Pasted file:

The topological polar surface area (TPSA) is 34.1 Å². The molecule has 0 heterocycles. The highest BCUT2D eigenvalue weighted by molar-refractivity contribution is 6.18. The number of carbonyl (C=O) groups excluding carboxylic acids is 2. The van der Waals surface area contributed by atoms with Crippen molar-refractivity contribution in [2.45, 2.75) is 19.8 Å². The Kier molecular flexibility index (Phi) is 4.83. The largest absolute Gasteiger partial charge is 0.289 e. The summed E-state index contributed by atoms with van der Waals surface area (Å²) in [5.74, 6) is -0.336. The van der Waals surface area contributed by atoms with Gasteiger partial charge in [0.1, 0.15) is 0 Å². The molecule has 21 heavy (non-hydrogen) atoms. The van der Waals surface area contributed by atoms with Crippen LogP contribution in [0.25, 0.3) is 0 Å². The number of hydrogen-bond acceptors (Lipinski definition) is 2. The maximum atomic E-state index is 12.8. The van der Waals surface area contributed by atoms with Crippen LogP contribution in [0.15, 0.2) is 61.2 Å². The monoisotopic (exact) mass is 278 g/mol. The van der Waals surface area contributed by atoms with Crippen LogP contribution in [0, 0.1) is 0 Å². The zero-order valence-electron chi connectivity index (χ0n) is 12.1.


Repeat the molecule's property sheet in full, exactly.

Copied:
The topological polar surface area (TPSA) is 34.1 Å². The molecule has 0 heterocycles. The highest BCUT2D eigenvalue weighted by molar-refractivity contribution is 6.18. The number of carbonyl (C=O) groups excluding carboxylic acids is 2. The van der Waals surface area contributed by atoms with Crippen molar-refractivity contribution in [2.45, 2.75) is 19.8 Å². The Kier molecular flexibility index (Phi) is 4.83. The largest absolute Gasteiger partial charge is 0.289 e. The summed E-state index contributed by atoms with van der Waals surface area (Å²) in [5.74, 6) is -0.336. The van der Waals surface area contributed by atoms with Gasteiger partial charge in [0.1, 0.15) is 0 Å². The molecule has 21 heavy (non-hydrogen) atoms. The van der Waals surface area contributed by atoms with Crippen LogP contribution in [0.25, 0.3) is 0 Å². The number of hydrogen-bond acceptors (Lipinski definition) is 2. The maximum atomic E-state index is 12.8. The van der Waals surface area contributed by atoms with Crippen LogP contribution in [0.15, 0.2) is 61.2 Å². The monoisotopic (exact) mass is 278 g/mol. The van der Waals surface area contributed by atoms with Crippen LogP contribution in [0, 0.1) is 0 Å². The zero-order valence-electron chi connectivity index (χ0n) is 12.1.